In the given example in FIG. 4B K replacement settings RS are stored in the replacement setting register 5. In a possible implementation, there can be multiple of the replacement registers, each coping with a different kind of clusters. I.e. in a typical memory circuit, one has fuses storing information about row redundancy, fuses for column redundancy and eFuses for single bit redundancy.

During normal operation of the memory circuit 1, the error detection and correction unit 8 provided within the memory controller 7 of the exemplary embodiment of FIG. 1 can access defective storage cells in the main memory 2 or spare storage cells already replacing storage cells of the main memory as shown in FIG. 1. If a defective storage cell cluster is detected by the error detection and correction unit 8 data of the storage cell cluster to be replaced is saved to a temporary data storage such as a register to avoid loss of data.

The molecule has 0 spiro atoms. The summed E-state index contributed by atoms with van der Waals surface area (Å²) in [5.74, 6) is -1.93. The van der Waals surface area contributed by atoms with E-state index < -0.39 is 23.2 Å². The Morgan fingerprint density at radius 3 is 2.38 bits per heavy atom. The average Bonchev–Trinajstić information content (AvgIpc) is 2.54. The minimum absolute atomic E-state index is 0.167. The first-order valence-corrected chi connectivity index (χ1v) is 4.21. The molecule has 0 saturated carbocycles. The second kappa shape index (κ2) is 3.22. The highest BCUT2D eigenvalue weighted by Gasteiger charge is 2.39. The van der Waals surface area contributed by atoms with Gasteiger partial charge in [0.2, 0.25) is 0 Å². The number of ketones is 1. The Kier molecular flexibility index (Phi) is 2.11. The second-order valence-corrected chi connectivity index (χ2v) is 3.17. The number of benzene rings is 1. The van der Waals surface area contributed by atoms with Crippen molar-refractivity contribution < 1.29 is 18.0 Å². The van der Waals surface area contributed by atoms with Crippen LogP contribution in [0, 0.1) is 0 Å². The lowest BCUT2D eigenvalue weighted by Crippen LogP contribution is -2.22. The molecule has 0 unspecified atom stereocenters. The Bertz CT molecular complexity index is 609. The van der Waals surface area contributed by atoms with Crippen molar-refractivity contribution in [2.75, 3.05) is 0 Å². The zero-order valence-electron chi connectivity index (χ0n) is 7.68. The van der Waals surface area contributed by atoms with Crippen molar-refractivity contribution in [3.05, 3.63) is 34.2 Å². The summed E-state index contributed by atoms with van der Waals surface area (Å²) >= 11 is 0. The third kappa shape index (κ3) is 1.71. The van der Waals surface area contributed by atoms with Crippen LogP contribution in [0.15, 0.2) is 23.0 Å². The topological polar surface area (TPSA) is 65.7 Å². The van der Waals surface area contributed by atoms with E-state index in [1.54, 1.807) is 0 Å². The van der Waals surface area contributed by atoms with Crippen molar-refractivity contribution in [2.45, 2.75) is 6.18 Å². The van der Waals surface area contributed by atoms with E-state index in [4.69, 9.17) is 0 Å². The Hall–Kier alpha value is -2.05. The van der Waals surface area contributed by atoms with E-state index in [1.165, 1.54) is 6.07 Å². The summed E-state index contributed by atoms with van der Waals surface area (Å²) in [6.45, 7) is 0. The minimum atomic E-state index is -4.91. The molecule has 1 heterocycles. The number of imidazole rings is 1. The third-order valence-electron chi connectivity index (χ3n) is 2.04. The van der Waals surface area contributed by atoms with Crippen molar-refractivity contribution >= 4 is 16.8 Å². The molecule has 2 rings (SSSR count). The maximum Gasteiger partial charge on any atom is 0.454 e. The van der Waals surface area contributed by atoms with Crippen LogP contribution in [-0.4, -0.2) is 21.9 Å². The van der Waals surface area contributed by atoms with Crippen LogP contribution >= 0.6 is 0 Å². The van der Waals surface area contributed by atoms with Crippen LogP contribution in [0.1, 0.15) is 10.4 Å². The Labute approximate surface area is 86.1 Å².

In the example shown in the diagram of FIG. 3, a memory array of the memory circuit 1 comprises normal storage cells 2 for storing data and spare storage cells 3 wherein each storage cell is addressable by a word line WL and a bit line BL. In the shown example the error detection and correction unit 8 of the memory controller 7 detects a defective storage cell as a crossing of the word line WLX and the bit line BLY. If such a defective storage cell dSC is detected a mapping unit performs a failure mapping algorithm to find an optimal replacement setting RS depending on the location of the found defective storage cell dSC, i.e. depending on the occurred error and depending on a repair history of already performed repairs indicated by the replacement settings RS stored in the replacement setting register 5 of the memory circuit 1.